The reading plan on the Bible app is designed to interact with others. There is a “Talk it Over” section daily where you can ask questions, make observations and dialogue with others in the group. And talk it over they have! These conversations start online, but they are moving offline. People are wrestling with doubts and confusion in community. It’s a beautiful thing to see people growing as followers of Jesus and creating a culture where it is normal to ask how you are being challenged by reading the Bible.


As a church plant we don’t have a lot of programs to maintain, but we have intentionally incorporated the daily Bible reading into the structures we do have. We wanted the Bible reading to be integrated into what we were already doing instead of it becoming another program people add to their already full plates.

For example, we have a Thursday morning liturgical prayer gathering every week. Part of this is the reading of scripture. We swap out the prescribed scripture reading for whatever our daily Bible reading is for that day. Those who join us for Thursday prayer are reading that day’s Bible reading in community and responding together in prayer. Additionally, those who are in a discipleship group (peer-led discipleship groups of 2-3) are holding each other accountable to sticking to the reading plan and helping one another respond to what they are reading, whether that is repentance, thanksgiving, lament, confession, pressing further into mission or something else. In addition to tweaking the structures, we already had we have also added some rhythms to our community gatherings. Each week, someone (who has been asked ahead of time) shares something that they read during the week that challenged or encouraged them and why. It lasts 3-5 minutes. But it has a powerful impact.


People are more likely to accomplish a goal that has a lower bar for participation. Reading through the Bible is a BHAG (Big, Hairy, Audacious Goal) in and of itself. The mode of reading the Bible ought not be. With the frenzied, hurried lives that most of us lead, it is rare to find that 30 minutes of uninterrupted time to read the Bible. The Bible app allows people to listen to the scripture instead of reading it.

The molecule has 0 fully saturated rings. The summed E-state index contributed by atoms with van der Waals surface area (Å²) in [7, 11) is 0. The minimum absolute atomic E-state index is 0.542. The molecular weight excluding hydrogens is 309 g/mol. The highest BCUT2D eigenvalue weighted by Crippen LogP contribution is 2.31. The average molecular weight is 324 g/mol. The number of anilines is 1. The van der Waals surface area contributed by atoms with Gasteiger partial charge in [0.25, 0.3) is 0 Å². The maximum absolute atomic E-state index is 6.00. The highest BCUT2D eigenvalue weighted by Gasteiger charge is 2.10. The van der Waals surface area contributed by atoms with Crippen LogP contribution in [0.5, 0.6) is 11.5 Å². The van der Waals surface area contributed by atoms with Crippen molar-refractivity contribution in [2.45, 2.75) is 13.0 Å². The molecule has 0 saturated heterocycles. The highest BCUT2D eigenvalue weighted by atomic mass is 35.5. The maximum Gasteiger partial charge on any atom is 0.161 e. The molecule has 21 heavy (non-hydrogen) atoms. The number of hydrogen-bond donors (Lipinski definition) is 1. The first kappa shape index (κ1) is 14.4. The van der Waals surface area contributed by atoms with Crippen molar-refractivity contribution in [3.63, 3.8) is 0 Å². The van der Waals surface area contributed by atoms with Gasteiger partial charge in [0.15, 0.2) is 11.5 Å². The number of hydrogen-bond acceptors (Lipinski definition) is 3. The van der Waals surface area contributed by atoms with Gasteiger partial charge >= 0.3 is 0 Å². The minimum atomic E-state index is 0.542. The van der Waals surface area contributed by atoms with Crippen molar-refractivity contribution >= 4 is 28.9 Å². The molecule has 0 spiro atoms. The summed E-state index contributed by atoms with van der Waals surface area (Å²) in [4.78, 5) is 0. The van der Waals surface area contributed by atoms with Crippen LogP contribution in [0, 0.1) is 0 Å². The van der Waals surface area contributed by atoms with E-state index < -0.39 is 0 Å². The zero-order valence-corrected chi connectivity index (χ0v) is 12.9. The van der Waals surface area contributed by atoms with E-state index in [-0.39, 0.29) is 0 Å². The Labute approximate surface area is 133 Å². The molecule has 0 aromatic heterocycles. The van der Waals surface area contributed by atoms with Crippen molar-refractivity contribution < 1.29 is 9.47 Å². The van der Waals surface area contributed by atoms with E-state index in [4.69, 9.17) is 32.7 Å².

Honestly, this one thing alone was the selling point for over half our participants. “You mean I can listen to it on my way to work? And that counts?” Indeed, it does! I have found myself listening more frequently than reading and listening to it in a version of the Bible that is less familiar to me so I do not tune it out. Not only can people listen while they are on the move, but they can also take it with them wherever they go. There is no excuse for not having that 1 Year Bible with them. It’s accessible.

I hope to check back in in a couple months to give you an update on how we are doing in our “Year of the Bible.” You know, like a weigh in. Because of accountability. My guess is that we will have many stops and starts but my hope is that we will all grow closer to the Lord and one another through this.

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Becky Lahna
Becky is a graduate of the University of Washington and Gordon-Conwell Theological Seminary. After 17 years of serving in college ministry she moved to Santa Barbara in June 2016 to plant Goodland Church. She's a loyal Seahawks fan and recovering granola girl who's always on the hunt for the world's best almond croissant and loves to gather people, especially around the table.
Becky Lahna